Garret Dillahunt’s Wendell, deputy to Tommy Lee Jones’ Sheriff Ed Tom Bell in the Coen brothers’ No Country for Old Men, looking over the carnage of a drug smuggler shoot out in the West Texas desert:
“It’s a mess.”
Sheriff Bell in reply:
“If it isn’t, it’ll do until the mess comes along.”
And the mess, Old Country portends at every turn, is surely coming.
Traveling for a year through places, even West Texas itself, where movie theaters were sparser than watering holes (Dry county? Dry county!), we missed a lot of movies. The Coen brothers’ A Serious Man was one of them. And for some reason, it wasn’t playing in the nearest theater to Red Bay, Alabama. Last night, we finally caught up with the film on cable.
It is sometimes said of the rare taste that it is an acquired taste. This is, I think, often a misnomer. Caviar may be an acquired taste. Few are raised on it. Not everyone will ever like its sharp, salty attack on the tongue. Some, with exposure, will come to relish it. Jewish food, to the contrary, is in my experience not an acquired taste. I have yet to meet the individual who, not having been raised eating them, has, for instance, acquired a taste for gefilte fish or kishke. In the latter instance, a little knowledge (it is stuffed derma, or cow intestine) is a dangerous thing. Visuals are not of great assistance either.
The Coen brothers may be arguable, but I lean toward their not being an acquired taste. True, they are often a sharp, salty attack on aesthetic and human sensibilities – in Jewish mode, or, mostly, not – and it is a faith among aesthetes that such sensibility can be educated and developed, at least among some. Nonetheless, there are literary people who, even of the titanic Joyce, demur and cry “No I said no I won’t no.” So, of the Coen’s readiness for acquisition, I think not, and I have seen little evidence to refute my inclination. They are hardly the greatest assault on our more comforting conceptions of the human. They are not Jean Genet. Still, unlike an author such as Anne Tyler, whose compassion for even her dysfunctional characters is often observed, the Coens are in that tradition of artists whose own inclination is to tour quite unsentimentally the less comforting sites of the human geography. Most often, their characters are grotesques, and the comedy the Coens draw from these grotesques, the comedy of the half truth. The halves always have their partisans.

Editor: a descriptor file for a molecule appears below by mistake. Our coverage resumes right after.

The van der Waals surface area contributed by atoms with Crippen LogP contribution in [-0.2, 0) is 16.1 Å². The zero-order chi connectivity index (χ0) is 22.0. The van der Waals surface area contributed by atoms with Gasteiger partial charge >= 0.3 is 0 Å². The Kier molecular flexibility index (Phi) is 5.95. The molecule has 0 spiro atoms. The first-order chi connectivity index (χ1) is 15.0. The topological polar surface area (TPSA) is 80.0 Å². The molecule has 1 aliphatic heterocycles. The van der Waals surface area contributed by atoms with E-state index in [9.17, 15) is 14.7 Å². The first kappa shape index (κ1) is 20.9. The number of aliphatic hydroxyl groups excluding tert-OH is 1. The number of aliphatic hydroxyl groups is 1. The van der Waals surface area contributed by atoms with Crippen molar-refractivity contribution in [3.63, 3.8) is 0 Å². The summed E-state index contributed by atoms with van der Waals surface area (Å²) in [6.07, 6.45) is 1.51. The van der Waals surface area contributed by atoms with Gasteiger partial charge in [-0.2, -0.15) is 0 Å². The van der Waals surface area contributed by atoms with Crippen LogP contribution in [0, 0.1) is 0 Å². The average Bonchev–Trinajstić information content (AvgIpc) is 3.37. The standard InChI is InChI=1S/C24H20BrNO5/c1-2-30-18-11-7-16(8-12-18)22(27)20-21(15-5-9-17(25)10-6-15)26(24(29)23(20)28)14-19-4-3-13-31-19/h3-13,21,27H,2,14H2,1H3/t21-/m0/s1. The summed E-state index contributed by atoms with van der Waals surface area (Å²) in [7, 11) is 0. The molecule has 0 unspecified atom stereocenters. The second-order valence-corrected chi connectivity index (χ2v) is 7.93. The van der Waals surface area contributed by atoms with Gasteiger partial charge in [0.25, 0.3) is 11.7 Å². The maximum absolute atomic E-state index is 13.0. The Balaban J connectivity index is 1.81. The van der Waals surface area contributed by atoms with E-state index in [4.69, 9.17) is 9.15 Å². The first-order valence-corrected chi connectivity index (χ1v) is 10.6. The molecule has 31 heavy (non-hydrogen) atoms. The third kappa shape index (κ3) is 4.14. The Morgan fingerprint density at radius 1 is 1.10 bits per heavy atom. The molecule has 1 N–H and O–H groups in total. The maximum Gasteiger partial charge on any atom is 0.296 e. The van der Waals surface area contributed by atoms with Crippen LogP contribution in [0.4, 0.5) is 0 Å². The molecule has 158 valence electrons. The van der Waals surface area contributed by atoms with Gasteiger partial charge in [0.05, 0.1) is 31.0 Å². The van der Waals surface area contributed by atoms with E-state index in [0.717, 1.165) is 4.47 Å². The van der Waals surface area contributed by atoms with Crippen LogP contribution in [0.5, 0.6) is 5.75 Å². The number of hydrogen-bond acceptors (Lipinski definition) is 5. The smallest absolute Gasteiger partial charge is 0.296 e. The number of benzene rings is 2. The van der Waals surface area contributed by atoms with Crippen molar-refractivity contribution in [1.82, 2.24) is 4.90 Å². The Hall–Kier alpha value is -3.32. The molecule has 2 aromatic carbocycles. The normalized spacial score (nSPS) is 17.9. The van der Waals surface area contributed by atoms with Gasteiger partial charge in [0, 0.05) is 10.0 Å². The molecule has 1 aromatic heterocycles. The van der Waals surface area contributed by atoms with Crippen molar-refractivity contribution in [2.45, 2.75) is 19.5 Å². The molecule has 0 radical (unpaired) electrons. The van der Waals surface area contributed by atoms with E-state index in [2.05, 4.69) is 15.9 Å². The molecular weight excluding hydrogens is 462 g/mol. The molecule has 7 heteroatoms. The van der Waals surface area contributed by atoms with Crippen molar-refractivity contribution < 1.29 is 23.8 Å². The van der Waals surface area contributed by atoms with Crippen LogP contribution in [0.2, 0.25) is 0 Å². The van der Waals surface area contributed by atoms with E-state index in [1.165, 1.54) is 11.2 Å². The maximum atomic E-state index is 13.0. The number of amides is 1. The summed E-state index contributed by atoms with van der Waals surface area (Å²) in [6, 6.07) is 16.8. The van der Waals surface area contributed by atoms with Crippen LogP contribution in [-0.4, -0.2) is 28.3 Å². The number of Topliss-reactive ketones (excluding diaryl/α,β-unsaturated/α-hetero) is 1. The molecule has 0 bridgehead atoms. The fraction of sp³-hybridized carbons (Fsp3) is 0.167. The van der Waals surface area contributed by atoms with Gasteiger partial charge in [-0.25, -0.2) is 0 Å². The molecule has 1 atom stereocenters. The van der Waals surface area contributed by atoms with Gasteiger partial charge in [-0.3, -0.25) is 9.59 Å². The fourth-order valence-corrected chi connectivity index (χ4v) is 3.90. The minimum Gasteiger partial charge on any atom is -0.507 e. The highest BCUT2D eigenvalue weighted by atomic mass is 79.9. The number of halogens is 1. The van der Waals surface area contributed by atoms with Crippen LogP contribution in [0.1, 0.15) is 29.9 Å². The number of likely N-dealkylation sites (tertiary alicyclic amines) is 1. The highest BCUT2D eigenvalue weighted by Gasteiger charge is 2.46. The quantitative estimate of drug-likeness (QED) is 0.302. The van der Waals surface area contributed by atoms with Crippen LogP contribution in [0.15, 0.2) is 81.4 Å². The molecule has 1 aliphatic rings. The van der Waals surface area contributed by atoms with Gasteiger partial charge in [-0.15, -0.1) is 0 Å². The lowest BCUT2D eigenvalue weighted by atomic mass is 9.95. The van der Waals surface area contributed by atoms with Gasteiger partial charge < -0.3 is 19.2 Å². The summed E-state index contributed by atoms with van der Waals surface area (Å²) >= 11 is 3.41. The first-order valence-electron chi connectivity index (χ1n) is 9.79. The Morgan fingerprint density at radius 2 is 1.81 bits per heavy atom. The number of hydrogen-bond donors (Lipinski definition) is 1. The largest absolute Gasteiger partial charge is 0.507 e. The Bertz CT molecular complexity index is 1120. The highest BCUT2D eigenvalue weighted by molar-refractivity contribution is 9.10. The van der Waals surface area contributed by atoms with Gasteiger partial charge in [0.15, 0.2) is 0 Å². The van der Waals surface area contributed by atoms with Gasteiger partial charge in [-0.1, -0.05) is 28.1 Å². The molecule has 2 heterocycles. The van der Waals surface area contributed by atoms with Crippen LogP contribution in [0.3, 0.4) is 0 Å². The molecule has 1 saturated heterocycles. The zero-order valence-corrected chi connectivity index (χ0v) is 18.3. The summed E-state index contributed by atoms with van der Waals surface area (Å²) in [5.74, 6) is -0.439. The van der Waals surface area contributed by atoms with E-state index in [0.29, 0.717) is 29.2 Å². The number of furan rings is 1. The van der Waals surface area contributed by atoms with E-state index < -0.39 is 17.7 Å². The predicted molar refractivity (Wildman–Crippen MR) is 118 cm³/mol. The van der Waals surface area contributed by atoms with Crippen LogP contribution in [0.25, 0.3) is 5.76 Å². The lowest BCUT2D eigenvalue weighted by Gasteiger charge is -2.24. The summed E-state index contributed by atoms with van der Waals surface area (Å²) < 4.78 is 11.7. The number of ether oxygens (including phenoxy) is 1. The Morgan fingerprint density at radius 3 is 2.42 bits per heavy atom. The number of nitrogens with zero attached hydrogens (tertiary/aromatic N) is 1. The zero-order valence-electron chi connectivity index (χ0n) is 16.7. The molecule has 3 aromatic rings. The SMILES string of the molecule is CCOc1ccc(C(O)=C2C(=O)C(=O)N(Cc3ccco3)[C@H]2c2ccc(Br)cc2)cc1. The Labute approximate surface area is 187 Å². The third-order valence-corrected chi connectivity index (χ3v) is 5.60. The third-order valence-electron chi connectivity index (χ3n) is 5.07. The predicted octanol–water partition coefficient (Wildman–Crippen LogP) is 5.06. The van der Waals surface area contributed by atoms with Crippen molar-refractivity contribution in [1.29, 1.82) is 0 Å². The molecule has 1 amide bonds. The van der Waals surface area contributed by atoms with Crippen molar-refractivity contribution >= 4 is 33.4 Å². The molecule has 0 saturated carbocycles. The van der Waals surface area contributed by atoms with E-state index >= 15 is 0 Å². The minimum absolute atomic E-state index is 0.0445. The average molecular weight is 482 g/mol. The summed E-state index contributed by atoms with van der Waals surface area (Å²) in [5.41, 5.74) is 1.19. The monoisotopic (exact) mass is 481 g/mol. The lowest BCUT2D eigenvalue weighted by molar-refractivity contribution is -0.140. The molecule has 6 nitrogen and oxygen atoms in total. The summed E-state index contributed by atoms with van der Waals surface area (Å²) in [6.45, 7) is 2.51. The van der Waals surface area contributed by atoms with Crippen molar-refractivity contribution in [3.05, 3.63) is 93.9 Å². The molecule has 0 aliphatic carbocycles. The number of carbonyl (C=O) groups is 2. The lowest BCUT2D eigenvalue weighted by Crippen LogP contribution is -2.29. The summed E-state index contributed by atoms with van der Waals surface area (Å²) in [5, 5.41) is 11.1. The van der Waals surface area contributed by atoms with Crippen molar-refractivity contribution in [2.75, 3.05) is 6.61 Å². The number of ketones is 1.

A.O. Scott wrote in his review for The New York Times
So a question put before the congregation by “A Serious Man” is whether it makes the case for atheism or looks at the world from a divine point of view. Are the Coens mocking God, playing God or taking his side in a rigged cosmic game? What’s the difference?
the local details are, in the end, incidental. “A Serious Man” is, like its biblical source, a distilled, hyperbolic account of the human condition. The punch line is a little different, but you know the joke. And it’s on you, of course.
I think this all gets it about right. You don’t like the joke? They don’t care. They know what they see.
Michael Stuhlberg’s Larry Gopnick is a modern day Job, whose life falls apart and, when, it seems things can hardly get worse, and after he has borne his travails with profound if befuddled patience, is not brought back into God’s loving embrace, but is set to discover that for him, and for all of us, things may yet get darker.
In the film’s long anticipated and thematically culminating encounter, Larry finally reaches the antechamber of the renowned and revered, mostly retired senior Rabbi Marshalk, third up the Rabbinical chain Larry has followed, the nearly Godlike figure who should have, at long last, the profound guidance to offer. Larry stands before the Kafkaesque gatekeeper that is Marshalk’s scowling secretary and petitions for an audience. The secretary begrudgingly opens the door and walks to the end of a long office, where, in the wood paneled distance, behind his desk, an ancient Rabbi Marshalk, not noticeably alive, motionlessly sits. The secretary appears to confer. She makes the long walk back and closes the door behind her. She gazes at Larry without sympathy.
“He’s busy,” she says.
Larry’s eyes go wide.
“He didn’t look busy,” he cries.
At the corners of the secretary’s mouth and eyes we see pitiless amusement.
“He’s thinking,” she replies.